By Spy Uganda Correspondent
USA: With just a few days left to end his term of office, a race by Democrats to impeach President Donald is gathering momentum as some of his fellow Republicans begin to break ranks.
The House of Representatives’ third most senior Republican, Liz Cheney, said she would vote to impeach Mr Trump over last week’s storming of Congress.
Earlier, the president took no responsibility for the riot, which resulted in five deaths.
The House plans to vote on Wednesday to charge Mr Trump with inciting insurrection, with Democrats saying the president encouraged his supporters to storm the Capitol building at a speech before the riot.
Mr Trump could become the first US president ever to be impeached twice. He became the third president to be impeached in December 2019 over charges of breaking the law by asking Ukraine to investigate Mr Biden in the election.
House Republican leader Kevin McCarthy, a Trump ally who has said he opposes impeachment, decided not to ask rank-and-file members of the party to vote against the measure.
According to reports, Senate Republican leader Mitch McConnell said he was pleased Democrats wanted to impeach the president because he believed it would help rid the Republican party of Mr Trump.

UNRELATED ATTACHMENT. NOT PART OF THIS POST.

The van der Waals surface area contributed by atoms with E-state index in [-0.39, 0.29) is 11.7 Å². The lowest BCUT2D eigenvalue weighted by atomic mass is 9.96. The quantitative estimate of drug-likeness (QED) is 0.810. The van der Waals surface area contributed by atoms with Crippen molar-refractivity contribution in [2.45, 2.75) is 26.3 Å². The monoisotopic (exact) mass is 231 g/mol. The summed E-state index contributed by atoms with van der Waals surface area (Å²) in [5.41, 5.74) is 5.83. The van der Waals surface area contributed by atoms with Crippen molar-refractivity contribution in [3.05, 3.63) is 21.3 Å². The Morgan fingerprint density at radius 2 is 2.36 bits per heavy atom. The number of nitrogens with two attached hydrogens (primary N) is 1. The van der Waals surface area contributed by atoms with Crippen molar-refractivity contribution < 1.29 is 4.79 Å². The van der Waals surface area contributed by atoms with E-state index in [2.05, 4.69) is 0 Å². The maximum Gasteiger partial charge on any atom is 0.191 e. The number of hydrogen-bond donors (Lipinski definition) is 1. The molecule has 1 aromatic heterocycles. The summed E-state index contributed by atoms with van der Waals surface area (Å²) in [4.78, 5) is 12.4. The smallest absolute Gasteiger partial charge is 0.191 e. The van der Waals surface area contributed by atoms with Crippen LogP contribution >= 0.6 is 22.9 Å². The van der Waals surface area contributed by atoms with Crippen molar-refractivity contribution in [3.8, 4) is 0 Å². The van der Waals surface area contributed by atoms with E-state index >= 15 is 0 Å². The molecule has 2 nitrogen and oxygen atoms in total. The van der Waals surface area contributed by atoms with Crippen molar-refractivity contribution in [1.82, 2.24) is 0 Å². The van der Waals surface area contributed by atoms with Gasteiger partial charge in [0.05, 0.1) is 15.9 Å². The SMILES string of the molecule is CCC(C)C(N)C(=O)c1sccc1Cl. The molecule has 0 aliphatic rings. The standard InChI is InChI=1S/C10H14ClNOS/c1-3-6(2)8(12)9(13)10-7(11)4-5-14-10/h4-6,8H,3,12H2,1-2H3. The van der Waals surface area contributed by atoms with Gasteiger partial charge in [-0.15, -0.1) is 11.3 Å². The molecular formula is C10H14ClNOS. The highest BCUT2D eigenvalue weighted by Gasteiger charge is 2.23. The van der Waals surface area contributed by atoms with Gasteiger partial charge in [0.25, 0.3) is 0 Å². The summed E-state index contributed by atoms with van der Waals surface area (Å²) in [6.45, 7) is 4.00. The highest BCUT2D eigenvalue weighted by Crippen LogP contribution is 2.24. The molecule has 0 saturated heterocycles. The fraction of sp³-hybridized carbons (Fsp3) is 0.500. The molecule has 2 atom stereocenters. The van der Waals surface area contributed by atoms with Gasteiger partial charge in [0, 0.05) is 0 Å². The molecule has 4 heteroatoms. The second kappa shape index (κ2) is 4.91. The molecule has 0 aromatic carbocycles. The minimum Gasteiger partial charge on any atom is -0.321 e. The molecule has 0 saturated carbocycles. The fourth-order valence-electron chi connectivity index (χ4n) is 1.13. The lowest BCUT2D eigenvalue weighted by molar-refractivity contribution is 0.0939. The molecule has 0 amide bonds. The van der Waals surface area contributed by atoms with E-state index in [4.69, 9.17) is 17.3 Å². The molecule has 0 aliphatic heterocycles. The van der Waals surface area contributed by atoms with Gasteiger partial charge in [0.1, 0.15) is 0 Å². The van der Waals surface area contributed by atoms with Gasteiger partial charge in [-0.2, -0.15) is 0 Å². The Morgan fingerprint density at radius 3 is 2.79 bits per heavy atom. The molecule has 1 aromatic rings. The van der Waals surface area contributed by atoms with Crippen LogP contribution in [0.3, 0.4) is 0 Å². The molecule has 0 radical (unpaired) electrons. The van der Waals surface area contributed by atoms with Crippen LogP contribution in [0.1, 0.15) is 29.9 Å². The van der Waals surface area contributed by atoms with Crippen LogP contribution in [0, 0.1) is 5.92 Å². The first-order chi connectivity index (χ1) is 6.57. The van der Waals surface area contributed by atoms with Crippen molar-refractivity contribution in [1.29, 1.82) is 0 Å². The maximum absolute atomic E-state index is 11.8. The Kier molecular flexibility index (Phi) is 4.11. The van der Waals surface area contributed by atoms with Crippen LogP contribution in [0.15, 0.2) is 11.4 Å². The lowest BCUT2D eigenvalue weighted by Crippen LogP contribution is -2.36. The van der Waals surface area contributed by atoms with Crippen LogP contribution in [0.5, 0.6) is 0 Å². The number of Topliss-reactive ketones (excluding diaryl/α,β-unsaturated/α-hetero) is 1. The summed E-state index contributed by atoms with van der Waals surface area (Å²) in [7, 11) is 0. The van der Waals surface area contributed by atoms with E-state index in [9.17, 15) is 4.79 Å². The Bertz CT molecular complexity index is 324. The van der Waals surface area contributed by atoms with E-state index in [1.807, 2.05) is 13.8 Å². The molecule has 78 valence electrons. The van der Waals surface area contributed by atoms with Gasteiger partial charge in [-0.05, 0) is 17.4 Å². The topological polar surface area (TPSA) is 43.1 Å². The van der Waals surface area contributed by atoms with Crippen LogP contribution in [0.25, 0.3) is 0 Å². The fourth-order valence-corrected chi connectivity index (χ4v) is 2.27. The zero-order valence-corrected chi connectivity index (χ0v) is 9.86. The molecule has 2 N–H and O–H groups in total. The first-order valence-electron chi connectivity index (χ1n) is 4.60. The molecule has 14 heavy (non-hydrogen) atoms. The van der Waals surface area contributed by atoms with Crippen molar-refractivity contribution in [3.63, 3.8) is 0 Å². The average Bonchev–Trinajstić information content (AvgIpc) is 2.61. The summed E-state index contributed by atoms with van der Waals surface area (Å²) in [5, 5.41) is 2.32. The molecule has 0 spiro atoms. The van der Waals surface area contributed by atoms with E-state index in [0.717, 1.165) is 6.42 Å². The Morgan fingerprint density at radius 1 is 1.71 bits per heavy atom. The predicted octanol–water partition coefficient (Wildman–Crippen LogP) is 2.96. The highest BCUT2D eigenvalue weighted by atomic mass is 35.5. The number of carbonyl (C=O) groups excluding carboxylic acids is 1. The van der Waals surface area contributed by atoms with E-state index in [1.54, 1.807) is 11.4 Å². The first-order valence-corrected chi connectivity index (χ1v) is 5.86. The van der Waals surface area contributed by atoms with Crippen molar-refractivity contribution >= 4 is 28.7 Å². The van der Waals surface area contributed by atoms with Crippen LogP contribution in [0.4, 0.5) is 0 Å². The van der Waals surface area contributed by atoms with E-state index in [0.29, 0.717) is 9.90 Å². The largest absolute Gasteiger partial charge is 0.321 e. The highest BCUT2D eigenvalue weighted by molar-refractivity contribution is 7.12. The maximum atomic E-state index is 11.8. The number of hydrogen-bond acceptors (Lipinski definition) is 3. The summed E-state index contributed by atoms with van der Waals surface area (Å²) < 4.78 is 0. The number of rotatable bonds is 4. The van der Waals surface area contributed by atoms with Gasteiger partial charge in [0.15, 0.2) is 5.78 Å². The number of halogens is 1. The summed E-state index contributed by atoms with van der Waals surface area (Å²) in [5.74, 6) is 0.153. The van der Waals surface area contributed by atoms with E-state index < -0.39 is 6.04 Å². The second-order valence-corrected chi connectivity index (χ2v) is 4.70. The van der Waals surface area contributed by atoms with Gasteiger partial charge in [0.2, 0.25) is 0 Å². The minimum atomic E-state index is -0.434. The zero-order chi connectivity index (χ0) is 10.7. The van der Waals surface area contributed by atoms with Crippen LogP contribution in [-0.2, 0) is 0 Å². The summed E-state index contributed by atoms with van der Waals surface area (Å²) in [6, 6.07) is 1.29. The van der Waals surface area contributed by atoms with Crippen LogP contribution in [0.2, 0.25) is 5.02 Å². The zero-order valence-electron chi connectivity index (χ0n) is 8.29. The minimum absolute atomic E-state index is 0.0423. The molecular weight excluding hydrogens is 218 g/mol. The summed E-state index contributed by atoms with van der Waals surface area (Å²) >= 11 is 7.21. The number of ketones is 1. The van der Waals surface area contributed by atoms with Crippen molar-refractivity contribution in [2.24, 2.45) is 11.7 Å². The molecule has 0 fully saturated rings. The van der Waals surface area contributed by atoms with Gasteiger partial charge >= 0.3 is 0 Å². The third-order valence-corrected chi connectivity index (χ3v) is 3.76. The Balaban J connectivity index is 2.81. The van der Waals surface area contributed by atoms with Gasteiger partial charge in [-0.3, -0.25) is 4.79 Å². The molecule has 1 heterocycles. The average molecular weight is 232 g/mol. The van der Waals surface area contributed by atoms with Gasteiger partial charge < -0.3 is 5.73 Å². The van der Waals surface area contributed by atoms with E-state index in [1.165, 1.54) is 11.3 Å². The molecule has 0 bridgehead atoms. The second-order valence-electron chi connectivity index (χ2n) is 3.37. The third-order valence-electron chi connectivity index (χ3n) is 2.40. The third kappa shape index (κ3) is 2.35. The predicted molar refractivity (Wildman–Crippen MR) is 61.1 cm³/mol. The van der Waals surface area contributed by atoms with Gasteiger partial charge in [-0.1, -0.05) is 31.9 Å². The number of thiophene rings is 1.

On Tuesday evening, House Republican Brian Fitzpatrick of Pennsylvania introduced a resolution to censure Mr Trump, a congressional rebuke less severe than impeachment.
The measure accuses Mr Trump of “trying to unlawfully overturn” the results of November’s election and of having “imperilled a coequal branch of Government”.
Mr Pence’s refusal to go along means that Democrats will proceed to an impeachment vote in the House. If Mr Trump is impeached, he would have a trial in the Senate to determine his guilt.
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A two-thirds majority of the upper chamber would be needed to convict Mr Trump, meaning at least 17 Republicans would have to vote for conviction. As many as 20 Senate Republicans were open to convict the president.
The Senate could also use an impeachment trial to hold a vote blocking Mr Trump, who has indicated he plans to campaign in 2024, from ever running for office again.
In his first public appearance since the riot, Mr Trump showed no contrition for remarks he made to supporters before the violence when he also repeated unsubstantiated claims of voter fraud.
“What I said was totally appropriate,” Mr Trump said. “I want no violence.” Trump asserted.
“This impeachment is causing tremendous anger, and you’re doing it, and it’s really a terrible thing that they’re doing, the “real problem” was rhetoric used by Democrats during Black Lives Matter protests and violence last year. Trump added.